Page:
Options. Each option holds bool value. Language supports following options: 1) girard (enables U : U); 2) pre-eval (normalization cache); 3) impredicative (infinite hierarchy with impredicativity rule);

%start <Module.file> file %start <Module.command> repl repl : COLON IDENT exp1 EOF | COLON IDENT EOF | exp0 EOF | EOF file : MODULE IDENT WHERE line* EOF path : IDENT line : | IMPORT path+ | OPTION IDENT IDENT | declarations

In Anders you can enable or disable language core types, adjust syntaxes or tune inner variables of the type checker. Here is the example how to setup minimal core able to prove internalization of MLTT-73 variation (Path instead of Id and no inductive types, see base library):

module MLTT-Intern where option HIT false option CCHM false option MLTT true option Path true option Interval true option Transport true import lib/mltt

In order to turn HIT into ordinary CiC calculus you may say:

module CiC where option CCHM false option MLTT true option HIT true import lib/list

Declarations. Language supports following top level declarations: 1) axiom (non-computable declaration that breakes normalization); 2) postulate (alternative or inverted axiom that can preserve consistency); 3) definition (almost any explicit term or type in type theory); 5) lemma (helper in big game). 4) theorem (something valuable or complex enough).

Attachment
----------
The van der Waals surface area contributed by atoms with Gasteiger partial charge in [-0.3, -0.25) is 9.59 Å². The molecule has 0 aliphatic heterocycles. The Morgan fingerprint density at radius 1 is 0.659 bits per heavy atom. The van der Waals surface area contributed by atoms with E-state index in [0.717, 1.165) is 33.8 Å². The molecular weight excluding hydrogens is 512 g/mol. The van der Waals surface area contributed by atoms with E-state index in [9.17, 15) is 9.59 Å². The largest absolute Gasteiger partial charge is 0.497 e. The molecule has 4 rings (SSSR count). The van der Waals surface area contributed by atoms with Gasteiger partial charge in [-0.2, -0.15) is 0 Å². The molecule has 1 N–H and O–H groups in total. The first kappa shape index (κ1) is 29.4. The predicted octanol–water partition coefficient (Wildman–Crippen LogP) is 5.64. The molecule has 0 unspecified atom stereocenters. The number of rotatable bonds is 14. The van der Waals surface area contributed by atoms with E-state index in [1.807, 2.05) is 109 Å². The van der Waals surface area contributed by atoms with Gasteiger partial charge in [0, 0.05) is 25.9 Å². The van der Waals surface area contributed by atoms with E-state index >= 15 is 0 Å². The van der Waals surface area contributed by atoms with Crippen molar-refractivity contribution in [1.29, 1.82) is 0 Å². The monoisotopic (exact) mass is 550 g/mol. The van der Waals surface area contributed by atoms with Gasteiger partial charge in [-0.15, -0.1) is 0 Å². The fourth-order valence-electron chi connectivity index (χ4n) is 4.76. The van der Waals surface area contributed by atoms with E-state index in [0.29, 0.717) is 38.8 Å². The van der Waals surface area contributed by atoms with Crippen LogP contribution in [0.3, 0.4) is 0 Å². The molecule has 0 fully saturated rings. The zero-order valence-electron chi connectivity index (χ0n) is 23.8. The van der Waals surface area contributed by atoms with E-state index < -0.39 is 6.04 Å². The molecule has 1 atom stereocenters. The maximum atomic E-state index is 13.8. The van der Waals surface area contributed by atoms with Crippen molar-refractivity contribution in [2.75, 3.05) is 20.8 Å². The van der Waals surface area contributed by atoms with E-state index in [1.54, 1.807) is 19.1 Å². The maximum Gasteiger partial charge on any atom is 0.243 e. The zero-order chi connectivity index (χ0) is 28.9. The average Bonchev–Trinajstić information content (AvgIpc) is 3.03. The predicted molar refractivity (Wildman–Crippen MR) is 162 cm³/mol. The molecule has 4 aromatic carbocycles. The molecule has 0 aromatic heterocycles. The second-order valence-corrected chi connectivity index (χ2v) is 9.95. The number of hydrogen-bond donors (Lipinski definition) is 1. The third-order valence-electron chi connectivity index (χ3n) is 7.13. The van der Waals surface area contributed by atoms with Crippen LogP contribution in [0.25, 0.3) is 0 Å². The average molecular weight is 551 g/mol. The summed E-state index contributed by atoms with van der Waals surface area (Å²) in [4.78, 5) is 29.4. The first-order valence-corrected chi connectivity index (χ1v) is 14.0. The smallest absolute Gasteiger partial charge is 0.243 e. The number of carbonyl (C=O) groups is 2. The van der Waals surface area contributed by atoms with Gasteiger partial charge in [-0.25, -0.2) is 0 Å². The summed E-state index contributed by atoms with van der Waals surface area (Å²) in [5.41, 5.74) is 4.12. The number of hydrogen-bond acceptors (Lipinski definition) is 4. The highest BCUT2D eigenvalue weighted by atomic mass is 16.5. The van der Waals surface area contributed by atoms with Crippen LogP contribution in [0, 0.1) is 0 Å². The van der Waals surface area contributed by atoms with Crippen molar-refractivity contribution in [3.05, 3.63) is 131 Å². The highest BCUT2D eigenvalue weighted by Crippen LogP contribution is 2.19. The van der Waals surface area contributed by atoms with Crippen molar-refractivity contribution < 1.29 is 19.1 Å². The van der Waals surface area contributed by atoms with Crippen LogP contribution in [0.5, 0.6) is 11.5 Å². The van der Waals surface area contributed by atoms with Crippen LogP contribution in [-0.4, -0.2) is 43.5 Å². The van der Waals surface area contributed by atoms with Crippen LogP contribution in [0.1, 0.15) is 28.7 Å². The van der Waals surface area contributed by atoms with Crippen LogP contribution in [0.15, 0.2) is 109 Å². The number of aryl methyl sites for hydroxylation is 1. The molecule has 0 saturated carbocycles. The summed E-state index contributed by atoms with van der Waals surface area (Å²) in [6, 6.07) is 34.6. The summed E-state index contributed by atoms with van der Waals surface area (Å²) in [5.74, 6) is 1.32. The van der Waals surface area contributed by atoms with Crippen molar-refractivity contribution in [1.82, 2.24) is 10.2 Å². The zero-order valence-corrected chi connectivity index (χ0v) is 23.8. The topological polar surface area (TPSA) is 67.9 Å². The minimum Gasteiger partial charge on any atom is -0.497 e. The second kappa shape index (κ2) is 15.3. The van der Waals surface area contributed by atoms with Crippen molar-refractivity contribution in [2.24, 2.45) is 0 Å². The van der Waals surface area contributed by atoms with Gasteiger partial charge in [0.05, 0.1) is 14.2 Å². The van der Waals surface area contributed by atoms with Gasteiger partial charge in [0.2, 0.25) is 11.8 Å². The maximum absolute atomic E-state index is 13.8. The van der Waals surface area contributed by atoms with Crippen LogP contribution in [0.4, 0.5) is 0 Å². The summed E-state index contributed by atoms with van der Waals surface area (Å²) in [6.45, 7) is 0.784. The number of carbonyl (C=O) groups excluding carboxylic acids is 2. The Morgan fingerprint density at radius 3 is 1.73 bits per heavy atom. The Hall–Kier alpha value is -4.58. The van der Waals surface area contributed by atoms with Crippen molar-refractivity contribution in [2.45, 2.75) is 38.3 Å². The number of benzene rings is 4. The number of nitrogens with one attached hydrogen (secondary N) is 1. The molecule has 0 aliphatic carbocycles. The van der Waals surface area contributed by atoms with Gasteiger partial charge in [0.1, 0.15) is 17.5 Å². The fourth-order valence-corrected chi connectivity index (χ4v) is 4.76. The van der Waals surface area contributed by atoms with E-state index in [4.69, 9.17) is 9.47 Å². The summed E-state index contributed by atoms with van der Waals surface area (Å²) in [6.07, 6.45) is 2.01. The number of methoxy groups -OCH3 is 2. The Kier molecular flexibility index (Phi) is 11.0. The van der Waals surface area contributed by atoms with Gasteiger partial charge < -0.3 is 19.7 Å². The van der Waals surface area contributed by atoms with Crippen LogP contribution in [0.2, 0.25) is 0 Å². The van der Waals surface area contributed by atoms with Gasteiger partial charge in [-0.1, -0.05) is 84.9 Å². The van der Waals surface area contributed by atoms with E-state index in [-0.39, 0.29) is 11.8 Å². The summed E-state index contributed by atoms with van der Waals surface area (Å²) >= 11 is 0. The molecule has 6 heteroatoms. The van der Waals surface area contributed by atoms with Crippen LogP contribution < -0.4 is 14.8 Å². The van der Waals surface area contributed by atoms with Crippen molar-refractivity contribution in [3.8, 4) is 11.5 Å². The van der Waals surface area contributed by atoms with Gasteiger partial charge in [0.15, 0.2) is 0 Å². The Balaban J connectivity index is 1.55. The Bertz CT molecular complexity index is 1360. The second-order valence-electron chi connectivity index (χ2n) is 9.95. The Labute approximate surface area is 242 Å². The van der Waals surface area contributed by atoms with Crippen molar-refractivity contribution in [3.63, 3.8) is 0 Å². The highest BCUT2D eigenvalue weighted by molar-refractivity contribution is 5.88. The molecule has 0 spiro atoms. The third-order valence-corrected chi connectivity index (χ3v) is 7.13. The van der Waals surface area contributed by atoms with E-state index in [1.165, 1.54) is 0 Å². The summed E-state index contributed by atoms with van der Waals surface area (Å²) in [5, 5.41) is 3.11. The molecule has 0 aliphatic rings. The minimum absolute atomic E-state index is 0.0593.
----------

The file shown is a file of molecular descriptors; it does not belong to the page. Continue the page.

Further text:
ident : IRREF | IDENT vars : ident+ lense : LPARENS vars COLON exp1 RPARENS telescope : lense telescope params : telescope | [] declarations: | DEF IDENT params DEFEQ exp1 | DEF IDENT params COLON exp1 DEFEQ exp1 | AXIOM IDENT params COLON exp1

Sample declarations. For example, signature isProp (A : U) of type U could be defined as normalization-blocking axiom without proof-term or by providing proof-term as definition.

axiom isProp (A : U) : U def isSet (A : U) : U := Π (a b : A) (x y : Path A a b), Path (Path A a b) x y

In this example (A : U), (a b : A) and (x y : Path A a b) are called telescopes. Each telescope consists of a series of lenses or empty. Each lense provides a set of variables of the same type. Telescope defines parameters of a declaration. Types in a telescope, type of a declaration and a proof-terms are a language expressions exp1.

Expressions. All atomic language expressions are grouped by four categories: exp0 (pair constructions), exp1 (non neutral constructions), exp2 (path and pi applcations), exp3 (neutral constructions).

face : LPARENS IDENT IDENT IDENT RPARENS partial : face+ ARROW exp1
exp0 : | exp1 COMMA exp0 | exp1
exp1: | LAM telescope COMMA exp1 | PI telescope COMMA exp1 | SIGMA telescope COMMA exp1 | LSQ IRREF ARROW exp1 RSQ | LSQ separated_list(COMMA, partial) RSQ | LT vars GT exp1 | exp2 ARROW exp1 | exp2 PROD exp1 | exp2

The LR parsers demand to define exp1 as expressions that cannot be used (without a parens enclosure) as a right part of left-associative application for both Path and Pi lambdas.

exp2 : | exp2 exp3 | exp2 APPFORMULA exp3 | exp3

Universe indecies Uj (inner fibrant), Vk (outer pretypes) and S (outer strict omega) are using unicode subscript letters that are already processed in lexer.